The Grand Budapest Hotel: Wes Anderson’s Latest Is A Hit, This Week In The Civil War: Slaves Freed In Louisiana, Peerless Card Shark & Magician Richard Turner Is Totally Blind, The Debate Continues On Safety & Impact, But Vaping Is Gaining Acceptance & Growing

This Week In The Civil War: U.S. Grant Takes Charge, The Hard Part Is Digging The Hole: Backyard Pond Tips

Researchers Find Mexico’s Endangered ‘Water Monster’, This Week In The Civil War: Confederate Submarine, Bumblebees Are Getting Stung By Honeybee Sickness, New Exhibit Features Telegram From Elvis To His Parents

Hasty Dig At Camp Asylum, SC: The Developer’s Coming!, Backyard Bird Counters Reveal Snowy Owl Migration, Surgeon Who Invented Heimlich Maneuver: Remember It!

Saving The World’s Great Art: The Real Monuments Men, This Week In The Civil War: Sherman In Mississippi, Folkies Recall Opening For The Beatles At Carnegie Hall In ‘64

Hoffman’s Relapse & Death Is A Tragic, Common Outcome, This Week In The Civil War: Fighting At Morton’s Ford, VA, ‘Jar Nut’s’ Collection Of Bottles Is On Display In Spencer, NC

Monuments Men: 1,000 Years Of Culture Saved From Nazis, This Week In The Civil War: The Union Campaign, Film & Museum Reveal More Realistic View Of Bonnie & Clyde, IRS Is Working To Save Tax Payers Money Through EITC

2013 Was 4th Hottest Year On Record, Says NOAA, This Week in The Civil War, for week of Sunday, Jan. 26, Germans’ Longing For American West Births Documentary Play, What Do Fish Poo, Fresh Berries & School Kids Have In Common?

Making Of Lone Survivor Challenging & Controversial, This Week In The Civil War: Fighting In Tennessee, Archaeologist Seeks WWII DNA From Pacific Graveyards, Handyman Program’s ‘Angels’ Help Keep Seniors At Home

This Week In The Civil War, Originals Of The Star-Spangled Banner & Flag To Be Displayed, Our Universe At Its Infancy: Images From Hubble Telescope, 100 Years Later, The British Still Debate WWI’s Legacy

Music Therapy Organization Helps Vets Cope With PTSD, This Week In The Civil War: Winter Furloughs, Rare 1886 Michigan Lighthouse For Sale, Concern For Elves Prompts Iceland To Halt Roadway

This Week In The Civil War, New Survey Reveals US Dads Very Involved In Child Rearing, Dolphin Center Offers Course In Marine Mammal Care

Papers Stolen During Civil War Going Home To Virginia, New Vero Beach Dig: Ice Age Humans In North American?

This Week In The Civil War: Lincoln’s Restoration Plan, Oldest DNA By 100,000 Years Throws Science Into A New Era, Bird Lovers Seek Respect For Sweet Birds: Iowa Blue Chickens

Police Still Seeking Clues To TV Star’s 1957 Murder, Scrawny Stray Cat Becomes Media Star: Pete The Cat

Researchers Seek To Teach Computer Common Sense, This Week In The Civil War: Fighting In Tennessee, New Trend For Vets Helps Pets & Owners: Euthanasia At Home, Florida Archaeologists Carefully Ponder & Paw Mystery Site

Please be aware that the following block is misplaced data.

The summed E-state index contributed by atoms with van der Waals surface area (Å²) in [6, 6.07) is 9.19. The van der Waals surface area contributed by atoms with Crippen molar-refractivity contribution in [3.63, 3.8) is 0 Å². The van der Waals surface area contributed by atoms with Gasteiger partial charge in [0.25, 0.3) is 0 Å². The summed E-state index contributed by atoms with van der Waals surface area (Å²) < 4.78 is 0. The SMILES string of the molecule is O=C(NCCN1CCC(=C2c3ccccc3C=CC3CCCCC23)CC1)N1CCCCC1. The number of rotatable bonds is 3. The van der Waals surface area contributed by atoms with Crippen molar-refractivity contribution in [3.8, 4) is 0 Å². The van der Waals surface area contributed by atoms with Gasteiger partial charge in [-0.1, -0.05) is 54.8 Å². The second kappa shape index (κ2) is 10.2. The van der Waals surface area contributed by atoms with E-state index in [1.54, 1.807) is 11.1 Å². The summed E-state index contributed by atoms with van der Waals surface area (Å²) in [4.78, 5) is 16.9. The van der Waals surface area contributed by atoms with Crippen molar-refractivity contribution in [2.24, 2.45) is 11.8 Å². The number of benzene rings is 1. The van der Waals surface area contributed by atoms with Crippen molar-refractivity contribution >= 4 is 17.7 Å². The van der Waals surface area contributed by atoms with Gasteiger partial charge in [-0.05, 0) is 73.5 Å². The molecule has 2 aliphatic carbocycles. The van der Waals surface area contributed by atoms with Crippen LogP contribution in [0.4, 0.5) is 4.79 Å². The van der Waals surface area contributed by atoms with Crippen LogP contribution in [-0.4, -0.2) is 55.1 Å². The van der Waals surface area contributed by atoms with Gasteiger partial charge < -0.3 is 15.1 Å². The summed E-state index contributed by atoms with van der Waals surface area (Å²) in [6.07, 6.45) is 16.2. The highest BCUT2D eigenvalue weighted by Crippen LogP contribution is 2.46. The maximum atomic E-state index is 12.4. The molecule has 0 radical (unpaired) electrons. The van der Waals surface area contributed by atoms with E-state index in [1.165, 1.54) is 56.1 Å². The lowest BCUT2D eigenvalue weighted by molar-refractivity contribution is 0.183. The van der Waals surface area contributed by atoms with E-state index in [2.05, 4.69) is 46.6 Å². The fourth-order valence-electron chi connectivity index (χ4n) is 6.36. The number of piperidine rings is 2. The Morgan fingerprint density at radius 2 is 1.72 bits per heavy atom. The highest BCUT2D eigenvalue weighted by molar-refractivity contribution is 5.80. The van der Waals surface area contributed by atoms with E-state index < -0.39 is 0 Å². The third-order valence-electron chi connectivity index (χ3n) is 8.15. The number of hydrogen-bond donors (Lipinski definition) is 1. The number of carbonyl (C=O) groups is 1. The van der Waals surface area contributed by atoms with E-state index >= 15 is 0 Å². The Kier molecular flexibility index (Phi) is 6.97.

President Kennedy Is Best Remembered In His Own Words, This Week In The Civil War: The Battle Above The Clouds, German Who Held Nazi-Era Art Trove Wants Collection Back, Fifty Years Ago, A Young Boy Sought To Comfort JFK’s Bugler

This Week In The Civil War: The Gettysburg Address, NC Student, A ‘Modern Hippie,’ Treasures His 1977 VW Bus, 1869 Account Of Yellowstone Was Disbelieved, Nearly Lost, Amazing Story Of 17th Century Gem & Its Princess Savior, BBB: Tips For Donating To Typhoon Haiyan Relief

2013 Meteor Crash In Russia Is More Likely Than Realized, This Week In The Civil War

This Week In The Civil War: Confederates’ Knoxville Move, Was The Exorcist A True Story? The Answer Remains Elusive, OK, Weather Nerds! Here’re Some Weird Sandy Facts, LA’s La Brea Tar Pits Mark 100 Years Of Excavations

Inspired By Hugo’s Wrath, SC Building Arts College Thrives, This Week In The Civil War, Evidence Found Of Yeti: Oxford’s DNA Analysis Irrefutable

Remembering The Civil War, Graves Spanning Decades Of Tragedy Featured On Hike, NC Twins Meet Biological Mother On Their 20th Birthday

In Debate Over Redskins’ Name Whose Opinion Matters Most?, ‘Appearance Isn’t Everything’ & Model Finds Attention ‘Creepy’

Texas Historical Commission Look For Old Socorro Mission, At 86, Man Continues Career As Mason: ‘I love to do it’

Burger King Seeks To Make Fries Less ‘Painful’, Pirate Ship Which Sank In 1717 Yields Valuable, Rare Booty, Miss Piggy Sets Up House With Kermit & Fozzie At Smithsonian

Beep Baseball Helps Blind Players Gain Confidence

Woman Loses 160 lb. In Two Years, Without Suffering, US Wind Farms Responsible For Dozens Of Raptor Deaths

Detroit Asserts Driverless Cars Are Only Eight Years Away, Beloved Irish Poet’s Final Words: “Don’t Be Afraid.”

Report Highlights Importance Of Increasing Fruit And Vegetable Access In North Carolina, Area Of Brain Where ‘Normal’ Memory Loss Occurs Is Found